In preparation for the frozen-buns torture (race), my college roomy took me shopping and helped me find some amazing cold weather training gear. She also introduced me to running with tunes in my ears. You young folk may laugh at this, but seriously I remember carrying a DISC MAN as I ran. These newfangled technologies make running a breeze. The Army told me what to wear and that the only music I’d “hear” was cadences, that I had to yell back as I ran; neither were comfortable nor fun. So with my new found clothes and this thing called a “playlist” I eagerly attacked my training plan - for a month. And then I got worn out balancing work/mom duties/all this running and I cut a couple days off of the plan. This is what I ended up with: intervals on Mondays, medium runs on Wednesdays, and long runs on Saturdays. I’m just being real with you. The real world gets in the way of “mom-time.”
Two Saturdays before the race I hosted an insane slumber party for my oldest daughter's 12th birthday and then Sunday one week before the actual race I only had to run 9 miles. No big deal I told myself, after all the week prior I’d made the 12 miles in record time. It didn’t go exactly as planned. I had a complete and utter melt down. I was wearing my newer shoes and my feet hurt. The BEST advice I received in training for this race was from Leslie Stein. She said, “the first two miles of every run suck.” I embraced that quote. At the beginning of every run I’d hear her saying those words to me and I’d ignore my body... For some reason I couldn’t shake the pain that day. It was so bad I called my husband at the 1.5 mile mark (don’t even get me started on how awesome it is to have one device that sings to you, records where you’re running, allows you to take photos, and send SOS signals when needed).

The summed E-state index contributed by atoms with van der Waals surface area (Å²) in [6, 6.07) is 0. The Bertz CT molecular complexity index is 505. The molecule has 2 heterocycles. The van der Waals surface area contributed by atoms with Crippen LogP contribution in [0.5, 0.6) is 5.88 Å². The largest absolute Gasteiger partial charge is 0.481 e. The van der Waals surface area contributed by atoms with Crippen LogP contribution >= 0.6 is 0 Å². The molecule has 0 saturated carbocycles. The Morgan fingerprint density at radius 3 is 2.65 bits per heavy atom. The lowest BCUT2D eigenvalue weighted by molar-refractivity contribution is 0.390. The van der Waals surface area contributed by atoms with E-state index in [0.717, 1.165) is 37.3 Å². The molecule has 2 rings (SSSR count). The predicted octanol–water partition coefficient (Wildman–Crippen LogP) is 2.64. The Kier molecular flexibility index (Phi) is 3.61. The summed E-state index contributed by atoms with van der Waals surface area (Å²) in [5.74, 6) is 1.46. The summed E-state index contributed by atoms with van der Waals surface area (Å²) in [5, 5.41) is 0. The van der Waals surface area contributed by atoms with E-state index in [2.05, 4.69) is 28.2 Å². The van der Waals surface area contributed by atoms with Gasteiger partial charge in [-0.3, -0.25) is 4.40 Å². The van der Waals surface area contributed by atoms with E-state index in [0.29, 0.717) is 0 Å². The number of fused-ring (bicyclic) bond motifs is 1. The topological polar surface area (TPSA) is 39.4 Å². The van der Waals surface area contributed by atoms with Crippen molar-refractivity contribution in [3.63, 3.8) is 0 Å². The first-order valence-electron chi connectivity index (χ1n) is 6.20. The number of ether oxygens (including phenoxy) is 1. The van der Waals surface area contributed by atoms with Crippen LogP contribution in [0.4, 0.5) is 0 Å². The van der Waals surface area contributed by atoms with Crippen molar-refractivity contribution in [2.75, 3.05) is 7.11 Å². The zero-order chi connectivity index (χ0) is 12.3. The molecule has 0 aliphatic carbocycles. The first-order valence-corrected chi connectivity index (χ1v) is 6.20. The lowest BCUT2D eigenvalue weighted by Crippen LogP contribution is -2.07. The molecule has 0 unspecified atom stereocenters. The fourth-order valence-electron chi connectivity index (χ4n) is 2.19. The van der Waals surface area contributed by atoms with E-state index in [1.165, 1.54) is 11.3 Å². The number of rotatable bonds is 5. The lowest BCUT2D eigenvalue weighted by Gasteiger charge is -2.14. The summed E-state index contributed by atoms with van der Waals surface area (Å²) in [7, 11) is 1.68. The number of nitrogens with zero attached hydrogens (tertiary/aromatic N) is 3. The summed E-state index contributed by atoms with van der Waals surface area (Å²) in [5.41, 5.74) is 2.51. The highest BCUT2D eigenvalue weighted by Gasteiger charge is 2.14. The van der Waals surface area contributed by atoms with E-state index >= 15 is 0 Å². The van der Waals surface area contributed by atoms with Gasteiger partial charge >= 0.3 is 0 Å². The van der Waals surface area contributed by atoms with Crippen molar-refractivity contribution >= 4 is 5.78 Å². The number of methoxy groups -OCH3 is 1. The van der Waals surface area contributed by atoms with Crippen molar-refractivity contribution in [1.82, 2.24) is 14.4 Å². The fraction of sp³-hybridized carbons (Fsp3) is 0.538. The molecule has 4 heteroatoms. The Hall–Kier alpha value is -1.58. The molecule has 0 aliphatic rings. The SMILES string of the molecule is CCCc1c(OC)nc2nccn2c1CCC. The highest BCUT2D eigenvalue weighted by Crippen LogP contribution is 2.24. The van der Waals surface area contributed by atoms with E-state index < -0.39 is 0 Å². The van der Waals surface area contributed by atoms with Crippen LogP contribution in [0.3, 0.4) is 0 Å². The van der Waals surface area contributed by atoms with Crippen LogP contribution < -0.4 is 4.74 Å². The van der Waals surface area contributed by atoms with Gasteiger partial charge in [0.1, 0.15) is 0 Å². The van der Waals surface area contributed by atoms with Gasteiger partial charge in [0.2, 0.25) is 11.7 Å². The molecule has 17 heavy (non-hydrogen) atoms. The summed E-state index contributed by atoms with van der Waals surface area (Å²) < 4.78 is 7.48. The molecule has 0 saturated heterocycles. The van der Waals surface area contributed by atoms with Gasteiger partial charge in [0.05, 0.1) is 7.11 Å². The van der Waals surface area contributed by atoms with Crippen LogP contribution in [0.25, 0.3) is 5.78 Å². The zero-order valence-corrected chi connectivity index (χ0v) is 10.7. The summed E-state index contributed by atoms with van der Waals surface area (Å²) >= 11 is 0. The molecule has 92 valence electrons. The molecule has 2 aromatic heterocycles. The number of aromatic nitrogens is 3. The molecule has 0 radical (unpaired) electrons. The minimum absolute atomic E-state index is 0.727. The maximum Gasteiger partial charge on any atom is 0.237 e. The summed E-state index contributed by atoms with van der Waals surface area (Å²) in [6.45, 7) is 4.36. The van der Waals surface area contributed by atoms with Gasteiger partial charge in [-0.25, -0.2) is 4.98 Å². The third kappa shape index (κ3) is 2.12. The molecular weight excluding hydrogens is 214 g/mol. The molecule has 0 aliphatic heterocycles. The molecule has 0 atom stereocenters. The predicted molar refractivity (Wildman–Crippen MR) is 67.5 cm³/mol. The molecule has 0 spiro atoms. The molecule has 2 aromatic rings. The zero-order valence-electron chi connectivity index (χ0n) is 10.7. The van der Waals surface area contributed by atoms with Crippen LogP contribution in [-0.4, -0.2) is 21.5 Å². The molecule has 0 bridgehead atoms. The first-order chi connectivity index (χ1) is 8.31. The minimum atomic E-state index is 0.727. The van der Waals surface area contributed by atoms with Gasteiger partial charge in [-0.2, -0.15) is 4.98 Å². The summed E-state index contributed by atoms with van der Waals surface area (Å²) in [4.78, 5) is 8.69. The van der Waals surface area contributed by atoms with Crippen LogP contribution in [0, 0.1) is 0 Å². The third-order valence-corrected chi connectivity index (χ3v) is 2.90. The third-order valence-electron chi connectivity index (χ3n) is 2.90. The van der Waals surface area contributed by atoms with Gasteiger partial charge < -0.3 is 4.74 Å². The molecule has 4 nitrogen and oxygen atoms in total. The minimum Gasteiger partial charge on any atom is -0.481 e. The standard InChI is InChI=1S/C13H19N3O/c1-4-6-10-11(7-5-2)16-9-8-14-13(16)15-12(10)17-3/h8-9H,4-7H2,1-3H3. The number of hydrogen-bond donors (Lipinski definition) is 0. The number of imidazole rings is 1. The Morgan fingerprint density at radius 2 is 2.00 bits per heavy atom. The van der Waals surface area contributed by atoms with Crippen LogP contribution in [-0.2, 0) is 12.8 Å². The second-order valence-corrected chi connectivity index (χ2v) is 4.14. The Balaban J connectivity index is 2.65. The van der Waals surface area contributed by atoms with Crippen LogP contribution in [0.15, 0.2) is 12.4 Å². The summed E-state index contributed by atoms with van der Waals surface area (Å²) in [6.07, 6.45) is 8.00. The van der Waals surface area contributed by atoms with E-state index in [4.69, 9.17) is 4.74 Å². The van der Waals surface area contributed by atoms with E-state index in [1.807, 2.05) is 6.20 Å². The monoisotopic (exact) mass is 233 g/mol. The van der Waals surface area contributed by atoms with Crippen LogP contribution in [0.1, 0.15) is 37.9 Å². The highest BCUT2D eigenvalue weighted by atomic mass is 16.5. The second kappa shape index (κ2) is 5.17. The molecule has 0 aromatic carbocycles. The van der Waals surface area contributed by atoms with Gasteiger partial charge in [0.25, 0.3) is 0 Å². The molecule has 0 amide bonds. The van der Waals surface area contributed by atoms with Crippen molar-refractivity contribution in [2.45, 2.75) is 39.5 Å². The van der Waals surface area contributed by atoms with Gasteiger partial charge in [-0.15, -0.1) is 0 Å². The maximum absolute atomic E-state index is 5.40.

Me: I need you to bring me my white running shoes.
Me: I NEED you to get my white shoes and bring them to me at the park NOW.
Hubby: Are you kidding me?
Me: I’m CRYING AND HATING LIFE AND NEED YOU TO FIX IT RIGHT THIS SECOND OR I WILL HAVE A FREAKOUT FIT IN THE MIDDLE OF TOWN.
Hubby: OK. I’ll be there in 5 minutes.
I sat on the ground and stretched (in my socks). Hero arrived 10 minutes later, handed me my shoes, took one look at the sobbing mess I’d become and told me to get in the car, I could run tomorrow.
As we drove home, the old demons began to haunt me:
“You’re a failure”
“You’ll never be able to do the race next week”
“It’s all because you ate crap at the birthday party, why aren’t you more disciplined”
(and on and on….)
Then I YELLED: “STOP THE CAR!!! My husband was wondering if I’d gone all the way to Crazyville, and I explained to him "I can’t quit". I know I won’t run tomorrow and if I don’t do this now, I will have no confidence come race day. So I finished my run. It took almost twice as long as I’d allowed. I walked more than I planned to. But. I. Didn’t. Quit.
The week before my race, my mind finally accepted what I was attempting to do = run like a pig with wings. And that my friends, makes me only HALF crazy.
(to be continued next week)